Many, if not most, fans of the Punisher consider Garth Ennis’s tenure with Frank Castle to be the very best Punisher stories available. His work, under both the MAX and Marvel Knights imprints, has been routinely cited as a source of inspiration for film, TV, and even video game adaptations of the character. Ennis’s opening salvo of Punisher stories, alongside Preacher co-creator Steve Dillon under the Marvel Knights banner, is now presented in trade paperback form with Marvel Knights Punisher: The Complete Collection Vol. 1 — collecting the entirety of the 2000 maxi and 2001 mini series from the duo in addition to Ennis’s Punisher Kills the Marvel Universe. This 456 page collection is a tale of two series: one an incredibly enjoyable, darkly comedic, and unapologetically over-the-top story and one that is simply too irreverent for its own good.
One thing is clear after finishing the 18 issues jammed into this hefty paperback: these are the most influential Punisher stories of all time. Fans of the character who have seen the 2004 titular film, played the 2005 video game, witnessed the oft-forgotten (and possibly overlooked) 2008 movie Punisher: War Zone and caught season two of the recently cancelled Daredevil Netflix series will instantly recognize iconic scenes, characters, and set pieces used in these adaptations peppered throughout Dillon and Ennis’s run.
These stories serve as inspiration for good reason; as a whole, they’re fantastic. Ennis and Dillon manage to deliver an eclectic amount of unforgettable sequences — from poignant rooftop discussions of the nature of law and order to Frank’s absurd weaponization of Central Park Zoo animals — without derailing the larger story or making the book feel too all over the place. The most impressive thing about Ennis and Dillon’s work is how they can deftly weave extreme violence, ludicrous comedy, political commentary, and layered character work into one cohesive narrative without it feeling overstuffed or inconsistent. This is all especially true for the initial 12 issue maxi-series that makes up the bulk of this trade. On paper, this book shouldn’t work — there are too many drastically different themes at play. Yet, just as they did with Preacher, Ennis and Dillon make it work, almost inexplicably so.
Fans of Preacher will feel right at home with this take on a Punisher story, especially in terms of writer Garth Ennis’s injection of irreverent comedy. In a way, it’s almost jarring to read a Punisher story that is actively trying to be funny, and it certainly will take getting used to for readers more accustomed to the stoic, unflinching nature of most Punisher stories. The comedy in the initial 12-issue maxi-series is nearly perfect, rarely being too over-the-top nor made the focus of an issue, but used enough to provide adequate comic relief and provide a welcome break to the insane action.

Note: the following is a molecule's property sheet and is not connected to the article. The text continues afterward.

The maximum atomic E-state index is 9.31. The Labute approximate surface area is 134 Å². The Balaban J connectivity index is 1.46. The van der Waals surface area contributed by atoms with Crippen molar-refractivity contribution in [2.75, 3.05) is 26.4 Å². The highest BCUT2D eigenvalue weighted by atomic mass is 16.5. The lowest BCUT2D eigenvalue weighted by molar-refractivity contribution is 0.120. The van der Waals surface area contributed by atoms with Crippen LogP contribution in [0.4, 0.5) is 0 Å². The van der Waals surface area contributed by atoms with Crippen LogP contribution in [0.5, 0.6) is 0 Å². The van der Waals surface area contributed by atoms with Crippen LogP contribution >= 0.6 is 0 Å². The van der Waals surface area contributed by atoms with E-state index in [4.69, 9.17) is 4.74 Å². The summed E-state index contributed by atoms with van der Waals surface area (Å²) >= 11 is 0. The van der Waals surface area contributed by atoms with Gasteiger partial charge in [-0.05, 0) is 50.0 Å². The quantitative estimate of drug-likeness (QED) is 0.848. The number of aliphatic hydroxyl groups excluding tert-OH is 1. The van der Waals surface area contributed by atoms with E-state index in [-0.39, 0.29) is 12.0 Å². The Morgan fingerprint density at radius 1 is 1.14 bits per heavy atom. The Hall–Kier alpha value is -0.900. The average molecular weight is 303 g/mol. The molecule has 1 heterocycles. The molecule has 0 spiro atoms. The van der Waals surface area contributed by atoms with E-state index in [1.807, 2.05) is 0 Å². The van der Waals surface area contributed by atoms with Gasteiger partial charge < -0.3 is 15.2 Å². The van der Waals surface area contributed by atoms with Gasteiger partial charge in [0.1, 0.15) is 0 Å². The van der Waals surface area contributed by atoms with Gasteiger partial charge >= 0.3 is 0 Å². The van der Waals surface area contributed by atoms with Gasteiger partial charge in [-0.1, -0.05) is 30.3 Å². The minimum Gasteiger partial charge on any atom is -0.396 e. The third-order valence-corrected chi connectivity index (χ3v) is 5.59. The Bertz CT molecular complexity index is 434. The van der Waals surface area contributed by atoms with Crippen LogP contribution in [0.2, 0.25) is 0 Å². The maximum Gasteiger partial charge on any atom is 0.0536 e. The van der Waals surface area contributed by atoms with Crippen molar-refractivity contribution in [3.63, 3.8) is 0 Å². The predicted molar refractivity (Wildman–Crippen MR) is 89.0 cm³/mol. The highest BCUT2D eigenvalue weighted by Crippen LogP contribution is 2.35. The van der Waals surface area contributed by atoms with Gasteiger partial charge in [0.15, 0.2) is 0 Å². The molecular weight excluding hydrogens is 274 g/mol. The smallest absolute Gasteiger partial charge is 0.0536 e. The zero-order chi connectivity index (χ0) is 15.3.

In all actuality, those 12 issues are amazing, serving up a wonderful mix of unbelievable action, classic moments of Punisher brutality, wonderful character progression (especially in the unexpected array of auxiliary characters), heartwarming instances of neighborly love, and quirky yet appropriate comedy all tied into an expertly paced story best read in one sitting. Reading through the initial maxi-series will make it abundantly clear to new readers why Ennis and Dillon are so well renowned for their Marvel Knights run. If only the same could be said about the ensuing five issue collection.
The incredible quality of the first 12 issues makes the five issue mini-series followup feel so lacking, and placing it directly after that initial run in this trade just makes matters worse. Whereas the first series usually invoked irreverent humor to great effect, the second takes the weirdness and cranks up the dial so high it broke and can’t be turned down. The first volume elicits interspersed exclamations of “what the f--k is going on” in between belly laughs, while the second volume implores the same reaction just devoid of laughter and with far more disdain.
In fact, the second series in this collection is so unexpectedly weird and uncomfortably not-funny it almost fouls the experience of the first 12 issues. The five issue mini is almost a chore to get through, falling well short of the expectation set for it by its predecessor. The first series is memorable for nothing but good reasons, whereas nothing is notable about the second series except for how unbearably weird and uninteresting it is.
One thing that remains consistent throughout this entire collection, save for the randomly included Punisher Kills the Marvel Universe one-shot, is the incredible art by Steve Dillon. In an an age where Marvel never settles on an artist for more than a few issues, reading a 17-issue run with one, singular artist is a breath of fresh air, especially when the art is as crisp as Dillon’s.
Dillon is a master of character models and page layout, making this book a true visual treat. Dillon captures the emotion of each character wonderfully in a way that heightens every scene, and his action scenes are easy to follow and not to chaotic thanks to very coordinated and clean page layouts.
Despite the lackluster five-issue miniseries, it’s easy to see why Ennis and Dillon’s work on The Punisher has influenced so many. It’s an exquisite blend of genres and styles that shouldn’t work, yet somehow do — at least in the 12 issue maxi-series. Whether your a die-hard Frank Castle fan or not, this is a collection worth picking up simply for that 12-issue maxi-series.
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